A “Socialist Alternative” to a capitalism in crisis

Kshama Sawant
Sawant, running for Washington House of Representatives, is challenging current Speaker Chopp with a far-left socialist critique of current capitalist politics.

On Monday, Oct. 8, Socialist Alternative—a global political movement affiliated with the Committee for a Worker’s International, as well as with the socialist political parties of 41 countries—held a talk entitled “Capitalism in Crisis and the Socialist Alternative” in Wyatt 109.

The talk hosted speakers from Austria and numerous Occupy movements, many of them from right here in Tacoma. It focused on the failings of global capitalism and argued that the current economic crisis is not something specific to any shortcomings of capitaism, but rather was a structural crisis endemic to the nature of capitalism itself.

Sebastian Kugler, a young representative from the Socialist Left Party of Austria, opened the talk with an hour-long speech detailing the economic crisis in Europe and workers’ movements around the world.

“[The current economic crisis]is not the degeneration of a previously peaceful capitalism: It is a systemic crisis of capitalism itself, from which it will never evolve,” Kugler said.

I have to say that I’m inclined to agree with Kugler’s analysis.

Kugler went on to explain how capitalism cannot accommodate reformist movements and stressed the need for a revolutionary socialist movement (though one based on democratic consensus-making, not one based in a violent vanguard party).

“Reforms and concessions won by the working class are always swept away when the next crisis comes,” Kugler said.

This is exemplified by the current crisis in Greece: Political parties stressing fiscal austerity and facing a debt deal imposed from Germany have proceeded to slash the hard-fought gains workers’ parties have been fighting for since the fall of the Junta. The prevailing political and economic classes have failed to provide stable and acceptable living conditions for their citizens, and rather than recalculating the fundamental economic theories that incited this crisis, they impose fiscal change, which only serves to deepen already prevalent human suffering. In a sense, ruling Greek politicians are cutting off the nose to spite the face.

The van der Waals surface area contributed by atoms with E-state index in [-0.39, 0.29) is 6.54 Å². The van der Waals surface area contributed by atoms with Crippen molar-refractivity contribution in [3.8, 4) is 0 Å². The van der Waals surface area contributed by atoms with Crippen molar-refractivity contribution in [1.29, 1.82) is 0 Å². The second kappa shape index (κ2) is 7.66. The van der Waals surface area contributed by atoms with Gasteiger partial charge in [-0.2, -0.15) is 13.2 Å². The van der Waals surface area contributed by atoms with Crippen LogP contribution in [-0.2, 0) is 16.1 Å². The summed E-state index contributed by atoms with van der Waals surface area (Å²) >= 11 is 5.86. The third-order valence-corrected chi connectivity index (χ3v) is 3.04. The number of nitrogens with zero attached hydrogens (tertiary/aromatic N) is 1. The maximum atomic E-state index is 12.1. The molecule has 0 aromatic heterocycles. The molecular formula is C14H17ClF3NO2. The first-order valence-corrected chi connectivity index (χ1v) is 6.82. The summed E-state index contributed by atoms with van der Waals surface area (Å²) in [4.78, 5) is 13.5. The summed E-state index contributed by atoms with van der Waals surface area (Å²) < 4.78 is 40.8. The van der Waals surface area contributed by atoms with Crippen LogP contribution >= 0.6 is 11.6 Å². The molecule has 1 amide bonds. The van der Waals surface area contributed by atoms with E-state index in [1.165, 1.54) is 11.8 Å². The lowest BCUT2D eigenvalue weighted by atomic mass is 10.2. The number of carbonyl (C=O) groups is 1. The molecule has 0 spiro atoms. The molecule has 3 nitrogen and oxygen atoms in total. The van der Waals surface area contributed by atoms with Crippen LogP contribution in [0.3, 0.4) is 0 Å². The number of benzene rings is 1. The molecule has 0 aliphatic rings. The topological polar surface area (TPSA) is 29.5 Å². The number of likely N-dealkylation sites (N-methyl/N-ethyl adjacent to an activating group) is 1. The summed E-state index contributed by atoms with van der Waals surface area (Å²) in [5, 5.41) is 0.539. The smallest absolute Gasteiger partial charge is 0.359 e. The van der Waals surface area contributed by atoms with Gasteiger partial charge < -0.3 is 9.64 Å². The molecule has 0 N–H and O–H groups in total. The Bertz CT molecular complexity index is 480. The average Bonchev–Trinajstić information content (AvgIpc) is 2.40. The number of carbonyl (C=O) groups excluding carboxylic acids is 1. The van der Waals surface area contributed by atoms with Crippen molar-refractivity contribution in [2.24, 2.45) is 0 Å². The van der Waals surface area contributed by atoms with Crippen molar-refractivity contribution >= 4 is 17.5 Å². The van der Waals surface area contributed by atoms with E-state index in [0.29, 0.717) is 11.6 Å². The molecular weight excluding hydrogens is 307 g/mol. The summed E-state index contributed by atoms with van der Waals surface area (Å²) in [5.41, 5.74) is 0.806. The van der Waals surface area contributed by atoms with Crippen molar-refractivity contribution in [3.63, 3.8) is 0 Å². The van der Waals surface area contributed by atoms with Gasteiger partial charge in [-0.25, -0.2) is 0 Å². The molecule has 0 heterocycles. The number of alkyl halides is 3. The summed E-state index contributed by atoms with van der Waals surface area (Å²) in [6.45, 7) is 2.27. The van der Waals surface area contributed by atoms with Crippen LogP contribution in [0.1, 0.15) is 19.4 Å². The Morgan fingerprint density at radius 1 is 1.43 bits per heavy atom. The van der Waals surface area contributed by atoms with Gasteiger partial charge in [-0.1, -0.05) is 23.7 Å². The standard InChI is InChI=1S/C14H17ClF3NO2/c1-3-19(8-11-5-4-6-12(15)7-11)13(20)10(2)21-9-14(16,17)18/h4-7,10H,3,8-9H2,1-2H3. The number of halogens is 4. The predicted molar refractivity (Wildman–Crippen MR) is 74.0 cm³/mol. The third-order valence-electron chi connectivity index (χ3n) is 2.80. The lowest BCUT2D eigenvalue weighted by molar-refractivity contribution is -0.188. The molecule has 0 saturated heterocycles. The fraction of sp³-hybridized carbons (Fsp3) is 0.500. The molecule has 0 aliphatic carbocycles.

Kugler stressed that these crises are a necessary part of capitalism, due to its internal contradictions.

“We are only at the beginning of an era of crisis and struggles; Revolutionary workers will already be a common feature of this new era,” he said.

As examples, he pointed to a string of recent uprisings across the world: The recent protests in Tehran; the miner’s strike in Spain; the storming of the Spanish Parliament, where workers violently clashed with armed police. Kugler continued by detailing his experience with the Portuguese protests of September, where one million took to the streets in a country with roughly 10 million people, according to the EU Observer. Kugler, of course, spoke of the Arab Spring and the reactions to what has been termed the “Islamist Winter” and then recounted the Occupy Wall Street Movement with which we’re all familiar.

It’s not merely enough to rail against the evils of capitalism, Kugler stressed.

“The failure of the Occupy Movement,” Kugler said, “stresses the need for a constructive alternative. Our vision of socialism is ‘ideal reflection in the minds of the working class,’” Kugler said, “combined with daily, decentralized democratic activity.”

By this, Kugler means that Socialist Alternative fights for a world where workers collectively run companies, rather than submit to hierarchical, top-down leadership models. He stressed that this would by no means require a loss of productivity.